Belfast Telegraph

Further lives will be lost at 'death-trap' junction unless work is done, warns coroner

By Mark Edwards

A coroner has called a notorious junction in Co Antrim where two women lost their lives a 'death-trap' and has urged a Stormont department to take action to prevent further tragedies.

Mother-of-five Lorraine Clyde (56) from Antrim and mother-of-one Michelle McStravick (35) from Randalstown died on July 25, 2016.

The Citroen C1 they were travelling in was struck by a silver Ford Focus when attempting to join the Church Road in Randalstown at the junction of Moneyrod Road.

Both women were care assistants for Homecare Independent Living in Coleraine and were travelling to work when the accident occurred shortly before 8am.

An inquest in Belfast heard that couple Michelle McCoy and Alan Nicholl were travelling to work and had been driving along the Church Road when they saw the vehicle Miss McStravick was driving emerging from the junction.

Miss McCoy, who was driving the Ford Focus, said: "It seemed as if she [Miss McStravick] had either pulled out and stopped, or the car had stalled. It was quite a jolt out on to the road."

Miss McCoy said she only had time to slam on the breaks before crashing into the Citroen. Miss McCoy and Mr Nicholl, who had only dropped off their children at their grandmother's minutes before the accident, got out of the car and phoned the emergency services before attempting to resuscitate Mrs Clyde and Miss McStravick.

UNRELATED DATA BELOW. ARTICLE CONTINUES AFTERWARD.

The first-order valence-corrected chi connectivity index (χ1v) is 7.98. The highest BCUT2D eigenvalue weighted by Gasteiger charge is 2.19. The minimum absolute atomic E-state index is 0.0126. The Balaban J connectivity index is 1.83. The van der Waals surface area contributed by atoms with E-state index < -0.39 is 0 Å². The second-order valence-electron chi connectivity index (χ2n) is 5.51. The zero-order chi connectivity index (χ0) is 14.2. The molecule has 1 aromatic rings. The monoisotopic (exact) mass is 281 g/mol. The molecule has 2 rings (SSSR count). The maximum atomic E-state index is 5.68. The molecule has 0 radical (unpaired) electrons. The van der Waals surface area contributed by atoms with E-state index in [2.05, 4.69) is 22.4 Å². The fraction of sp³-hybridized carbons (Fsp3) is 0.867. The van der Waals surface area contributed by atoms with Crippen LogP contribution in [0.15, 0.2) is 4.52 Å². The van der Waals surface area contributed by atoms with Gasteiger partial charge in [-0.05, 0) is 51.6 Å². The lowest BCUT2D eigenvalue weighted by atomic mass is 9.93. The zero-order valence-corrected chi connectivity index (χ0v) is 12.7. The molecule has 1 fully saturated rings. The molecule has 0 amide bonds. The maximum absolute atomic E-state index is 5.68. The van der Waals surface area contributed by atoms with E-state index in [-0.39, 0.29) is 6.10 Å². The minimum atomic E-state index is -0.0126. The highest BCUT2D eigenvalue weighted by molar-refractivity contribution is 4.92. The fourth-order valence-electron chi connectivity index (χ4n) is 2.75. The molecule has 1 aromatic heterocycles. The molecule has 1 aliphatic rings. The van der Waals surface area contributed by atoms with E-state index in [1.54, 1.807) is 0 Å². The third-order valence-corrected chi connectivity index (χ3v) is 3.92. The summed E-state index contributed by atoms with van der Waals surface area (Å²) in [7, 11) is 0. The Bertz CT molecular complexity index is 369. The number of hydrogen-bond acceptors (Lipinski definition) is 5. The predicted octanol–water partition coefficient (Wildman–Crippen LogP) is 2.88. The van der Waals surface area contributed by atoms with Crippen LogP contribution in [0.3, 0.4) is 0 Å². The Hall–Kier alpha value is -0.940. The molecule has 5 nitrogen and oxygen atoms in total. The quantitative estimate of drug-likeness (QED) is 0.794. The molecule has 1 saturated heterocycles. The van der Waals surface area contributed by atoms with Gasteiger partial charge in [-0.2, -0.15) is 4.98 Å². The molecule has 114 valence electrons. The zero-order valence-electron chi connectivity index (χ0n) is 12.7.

Both women were declared dead at the scene.

Constable Caroline Dinning, from the PSNI Collision Investigation Unit, said visibility of oncoming traffic from Moneyrod Road was poor due to a hedge and a wall.

David Nicholson, scientific officer, estimated the Ford Focus was travelling at 50mph at the point of collision.

Miss McStravick's family were left stunned when pathologist Dr James Lyness said Miss McStravick had traces of cocaine in her blood at the time of her death, consumed within the previous 24 hours.

However, coroner Joe McCrisken found the drug was not a factor in her death.

Her father, Edward McStravick, said: "She was a young lady who was definitely very meticulous about her body and health and that is why it has come as a shock. She was a very caring person.

"It has obviously been a devastating blow to the family, we are never going to see her again and I am sure Mr Clyde feels exactly the same way. This is a loss that is never going to go away. The graveyard becomes a common place to visit - and I mean every day."

He added: "I have examined that place many times myself and I have indicated that it is a death-trap."

Mr McCrisken found it was likely Miss McStravick was not able to see the Ford before she moved into the junction, adding there was very little the driver of the Ford could do when Miss McStravick moved into her path. He was also satisfied Miss McCoy had not been speeding.

The coroner said he would be writing to the Department for Infrastructure (DfI) about his concerns.

He added: "This junction remains a hazard to the public."

A DfI spokesperson said a series of measures have been introduced to help improve driver awareness on the approaches to the junction. These include the provision of red warning patches and slow markings on the road surface and enhanced direction signage at the junction.

She added that the junction has also been listed for development of a capital improvement scheme that could be considered for inclusion in future works programme.

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